Bat­man has al­ready got some vet­eran help in the form of Black Ca­nary and Lobo, cre­at­ing an in­ter­est­ing mix for the new Jus­tice League and a line-up that is al­to­gether more hu­man and down-to-earth than per­haps the “clas­sic” in­car­na­tions fea­tur­ing DC’s big­gest hit­ters. And, in a very neat tie-up right back to the orig­i­nal League, the new JLA ti­tle opens with Bat­man and Killer Frost ex­plor­ing the long‑aban­doned JLA cave from all the way back in the ’60s. But, as Bat­man ob­serves, the cave is just a relic of a by­gone era... The Jus­tice League of Amer­ica is look­ing for­ward now, not back­wards.

Like ev­ery good su­per-team, the Jus­tice League is about be­ing stronger to­gether, he­roes us­ing their unique skills in con­cert with each other to de­feat the per­ils and threats that one hero, even Su­per­man, can’t tackle alone.

Or, as DC’s of­fi­cial blurb for the re­launch says: “This is a Jus­tice League that looks like Amer­ica, that proves Hero­ism can look like ANY­THING and ANY­ONE. From Fe­bru­ary 1960 to Fe­bru­ary 2017, the mis­sion hasn’t changed. It’s just evolved.”

Above left: Cover by Pa­que­tte and Fair­bairn for the sec­ond is­sue of the on­go­ing 2016 se­ries. Above: A lull in the ac­tion in Jus­tice League Re­birth #1 by Bryan Hitch. Above right: Gif­fen and DeMat­teis brought a whole new sen­si­bil­ity to the Jus­tice League in the 1986 re­vamp pen­cilled by Kevin Maguire.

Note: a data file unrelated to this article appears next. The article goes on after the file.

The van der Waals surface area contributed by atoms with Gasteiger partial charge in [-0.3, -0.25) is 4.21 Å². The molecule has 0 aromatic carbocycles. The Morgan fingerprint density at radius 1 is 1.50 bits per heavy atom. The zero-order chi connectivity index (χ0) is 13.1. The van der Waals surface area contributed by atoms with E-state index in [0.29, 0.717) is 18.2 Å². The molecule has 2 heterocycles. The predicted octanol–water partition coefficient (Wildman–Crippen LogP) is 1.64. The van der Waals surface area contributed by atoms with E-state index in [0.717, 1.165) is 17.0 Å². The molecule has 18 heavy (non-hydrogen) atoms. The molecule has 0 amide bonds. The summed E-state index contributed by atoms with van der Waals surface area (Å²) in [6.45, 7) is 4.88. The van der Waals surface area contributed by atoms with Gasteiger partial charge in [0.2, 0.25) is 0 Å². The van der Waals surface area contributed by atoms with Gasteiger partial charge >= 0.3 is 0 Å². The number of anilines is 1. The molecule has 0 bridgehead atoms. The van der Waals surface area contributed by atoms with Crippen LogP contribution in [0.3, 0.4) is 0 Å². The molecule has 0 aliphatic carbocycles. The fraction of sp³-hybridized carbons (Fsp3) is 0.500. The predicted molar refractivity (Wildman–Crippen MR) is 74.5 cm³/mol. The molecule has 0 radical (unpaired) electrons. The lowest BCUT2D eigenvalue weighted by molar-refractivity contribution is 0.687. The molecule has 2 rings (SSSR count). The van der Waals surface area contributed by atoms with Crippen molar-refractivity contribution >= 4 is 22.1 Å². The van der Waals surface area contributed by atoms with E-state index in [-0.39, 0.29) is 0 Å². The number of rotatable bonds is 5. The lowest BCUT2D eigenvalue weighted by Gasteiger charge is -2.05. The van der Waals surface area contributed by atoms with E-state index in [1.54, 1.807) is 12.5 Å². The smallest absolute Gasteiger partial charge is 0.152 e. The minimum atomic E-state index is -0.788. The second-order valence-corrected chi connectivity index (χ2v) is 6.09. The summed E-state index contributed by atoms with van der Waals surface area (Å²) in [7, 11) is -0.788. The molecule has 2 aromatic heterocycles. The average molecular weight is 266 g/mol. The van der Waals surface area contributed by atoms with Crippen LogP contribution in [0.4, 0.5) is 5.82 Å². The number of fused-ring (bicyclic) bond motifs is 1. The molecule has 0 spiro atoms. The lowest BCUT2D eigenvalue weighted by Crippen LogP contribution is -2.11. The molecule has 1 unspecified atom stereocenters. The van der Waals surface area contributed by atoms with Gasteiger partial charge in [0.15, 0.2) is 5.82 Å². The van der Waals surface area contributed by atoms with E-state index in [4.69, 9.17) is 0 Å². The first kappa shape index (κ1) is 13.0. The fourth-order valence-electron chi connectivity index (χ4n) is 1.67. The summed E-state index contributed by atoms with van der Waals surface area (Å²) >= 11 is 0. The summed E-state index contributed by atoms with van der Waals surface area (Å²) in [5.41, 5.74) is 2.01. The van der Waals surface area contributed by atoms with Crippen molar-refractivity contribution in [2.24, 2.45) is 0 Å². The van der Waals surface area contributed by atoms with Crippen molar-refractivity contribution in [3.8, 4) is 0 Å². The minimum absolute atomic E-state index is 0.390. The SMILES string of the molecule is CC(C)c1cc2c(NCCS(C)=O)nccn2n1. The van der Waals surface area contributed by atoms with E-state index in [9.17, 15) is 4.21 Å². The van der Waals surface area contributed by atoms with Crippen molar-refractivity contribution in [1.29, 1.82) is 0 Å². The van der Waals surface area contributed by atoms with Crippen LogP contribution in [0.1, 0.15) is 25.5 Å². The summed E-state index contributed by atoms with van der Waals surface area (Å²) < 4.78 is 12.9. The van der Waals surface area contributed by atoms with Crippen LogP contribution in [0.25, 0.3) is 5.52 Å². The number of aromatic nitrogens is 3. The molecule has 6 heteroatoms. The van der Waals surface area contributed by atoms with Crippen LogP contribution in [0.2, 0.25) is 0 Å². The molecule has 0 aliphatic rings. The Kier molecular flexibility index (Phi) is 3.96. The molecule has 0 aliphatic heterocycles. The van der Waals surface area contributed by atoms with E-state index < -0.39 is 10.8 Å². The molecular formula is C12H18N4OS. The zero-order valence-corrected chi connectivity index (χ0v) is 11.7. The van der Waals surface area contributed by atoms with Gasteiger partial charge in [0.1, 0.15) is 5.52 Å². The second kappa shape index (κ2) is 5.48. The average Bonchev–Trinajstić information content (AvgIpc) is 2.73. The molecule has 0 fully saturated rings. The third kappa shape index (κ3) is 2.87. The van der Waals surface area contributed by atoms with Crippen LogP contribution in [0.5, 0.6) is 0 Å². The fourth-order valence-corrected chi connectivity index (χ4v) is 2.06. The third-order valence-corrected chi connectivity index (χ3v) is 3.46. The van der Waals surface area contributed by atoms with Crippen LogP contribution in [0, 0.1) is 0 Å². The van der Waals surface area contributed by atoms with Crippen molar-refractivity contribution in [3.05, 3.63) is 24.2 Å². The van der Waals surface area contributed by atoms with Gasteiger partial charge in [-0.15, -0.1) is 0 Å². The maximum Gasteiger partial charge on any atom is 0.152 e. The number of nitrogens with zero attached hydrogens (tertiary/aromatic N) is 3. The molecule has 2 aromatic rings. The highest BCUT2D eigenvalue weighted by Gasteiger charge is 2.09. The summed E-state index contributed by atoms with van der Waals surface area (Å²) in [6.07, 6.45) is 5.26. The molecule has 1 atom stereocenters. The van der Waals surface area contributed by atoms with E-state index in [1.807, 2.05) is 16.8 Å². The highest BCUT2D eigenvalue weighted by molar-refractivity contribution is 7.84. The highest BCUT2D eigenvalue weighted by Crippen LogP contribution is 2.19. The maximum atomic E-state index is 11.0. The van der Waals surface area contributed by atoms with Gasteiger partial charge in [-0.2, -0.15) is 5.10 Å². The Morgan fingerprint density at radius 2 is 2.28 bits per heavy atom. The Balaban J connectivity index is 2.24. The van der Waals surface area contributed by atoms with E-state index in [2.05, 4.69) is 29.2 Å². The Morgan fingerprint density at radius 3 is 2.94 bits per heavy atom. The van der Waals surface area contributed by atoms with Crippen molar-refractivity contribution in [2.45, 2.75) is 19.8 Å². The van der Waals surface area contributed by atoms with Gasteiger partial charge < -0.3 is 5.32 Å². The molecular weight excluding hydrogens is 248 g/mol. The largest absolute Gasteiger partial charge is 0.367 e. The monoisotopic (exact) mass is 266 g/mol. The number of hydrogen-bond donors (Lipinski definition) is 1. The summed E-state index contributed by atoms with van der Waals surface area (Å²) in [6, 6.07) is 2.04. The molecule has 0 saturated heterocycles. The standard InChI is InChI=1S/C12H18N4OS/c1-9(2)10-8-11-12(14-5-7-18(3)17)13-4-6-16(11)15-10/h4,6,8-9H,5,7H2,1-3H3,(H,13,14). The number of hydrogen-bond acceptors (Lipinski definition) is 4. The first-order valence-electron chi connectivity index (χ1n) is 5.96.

Above: The New 52 re­boot was drawn by fan­favourite artists Jim Lee and Scott Wil­liams. Right: The Re­birth ti­tle by Bryan Hitch in­cludes Su­per­man, Bat­man, Won­der Woman, The Flash, Aqua­man, Cy­borg and two new Green Lanterns.

Above: The 2011 “New 52” line-up, like the orig­i­nal Jus­tice League as Julius Schwartz con­ceived it, in­cluded DC’s big­gest names.

Left: The new­est ros­ter in the JLA on­go­ing se­ries in­cludes Bat­man, Black­Ca­nary, the Atom, Vixen, the Ray, Killer Frost and Lobo.

Above right: Re­birth is­sue 1 vari­ant cover by Tony S. Daniel and Tomev Morey.

Be­low: The Jus­tice League kicked off with this iconic cover to The Brave And The Bold #28 in 1960, and the first se­ries ran un­til April 1987. As well as jug­gling an ever-chang­ing ros­ter of mem­bers, it in­tro­duced some no­table vil­lains, guest stars and con­ti­nu­ity chal­lenges.